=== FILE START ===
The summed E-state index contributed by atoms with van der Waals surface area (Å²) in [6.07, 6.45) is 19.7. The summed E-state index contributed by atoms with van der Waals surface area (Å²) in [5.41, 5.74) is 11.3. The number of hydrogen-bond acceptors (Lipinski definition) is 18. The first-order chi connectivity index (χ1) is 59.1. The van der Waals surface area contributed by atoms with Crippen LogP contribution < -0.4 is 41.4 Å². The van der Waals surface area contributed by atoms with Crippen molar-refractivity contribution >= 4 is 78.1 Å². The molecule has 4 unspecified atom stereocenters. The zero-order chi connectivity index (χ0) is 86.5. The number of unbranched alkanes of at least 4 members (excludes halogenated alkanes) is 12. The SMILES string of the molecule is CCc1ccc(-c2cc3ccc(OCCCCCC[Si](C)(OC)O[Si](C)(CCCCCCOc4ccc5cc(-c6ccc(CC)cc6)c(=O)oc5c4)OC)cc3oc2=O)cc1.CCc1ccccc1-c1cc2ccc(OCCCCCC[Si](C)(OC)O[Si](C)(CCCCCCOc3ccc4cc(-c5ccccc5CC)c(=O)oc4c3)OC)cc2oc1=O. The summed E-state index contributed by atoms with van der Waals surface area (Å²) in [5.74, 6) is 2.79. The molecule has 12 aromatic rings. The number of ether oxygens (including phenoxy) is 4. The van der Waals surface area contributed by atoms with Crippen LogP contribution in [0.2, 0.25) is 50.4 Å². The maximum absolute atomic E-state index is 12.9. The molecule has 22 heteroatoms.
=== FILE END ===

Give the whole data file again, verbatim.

The summed E-state index contributed by atoms with van der Waals surface area (Å²) in [6.07, 6.45) is 19.7. The summed E-state index contributed by atoms with van der Waals surface area (Å²) in [5.41, 5.74) is 11.3. The number of hydrogen-bond acceptors (Lipinski definition) is 18. The first-order chi connectivity index (χ1) is 59.1. The van der Waals surface area contributed by atoms with Crippen LogP contribution < -0.4 is 41.4 Å². The van der Waals surface area contributed by atoms with Crippen molar-refractivity contribution >= 4 is 78.1 Å². The molecule has 4 unspecified atom stereocenters. The zero-order chi connectivity index (χ0) is 86.5. The number of unbranched alkanes of at least 4 members (excludes halogenated alkanes) is 12. The SMILES string of the molecule is CCc1ccc(-c2cc3ccc(OCCCCCC[Si](C)(OC)O[Si](C)(CCCCCCOc4ccc5cc(-c6ccc(CC)cc6)c(=O)oc5c4)OC)cc3oc2=O)cc1.CCc1ccccc1-c1cc2ccc(OCCCCCC[Si](C)(OC)O[Si](C)(CCCCCCOc3ccc4cc(-c5ccccc5CC)c(=O)oc4c3)OC)cc2oc1=O. The summed E-state index contributed by atoms with van der Waals surface area (Å²) in [5.74, 6) is 2.79. The molecule has 12 aromatic rings. The number of ether oxygens (including phenoxy) is 4. The van der Waals surface area contributed by atoms with Crippen LogP contribution in [0.2, 0.25) is 50.4 Å². The maximum absolute atomic E-state index is 12.9. The molecule has 22 heteroatoms.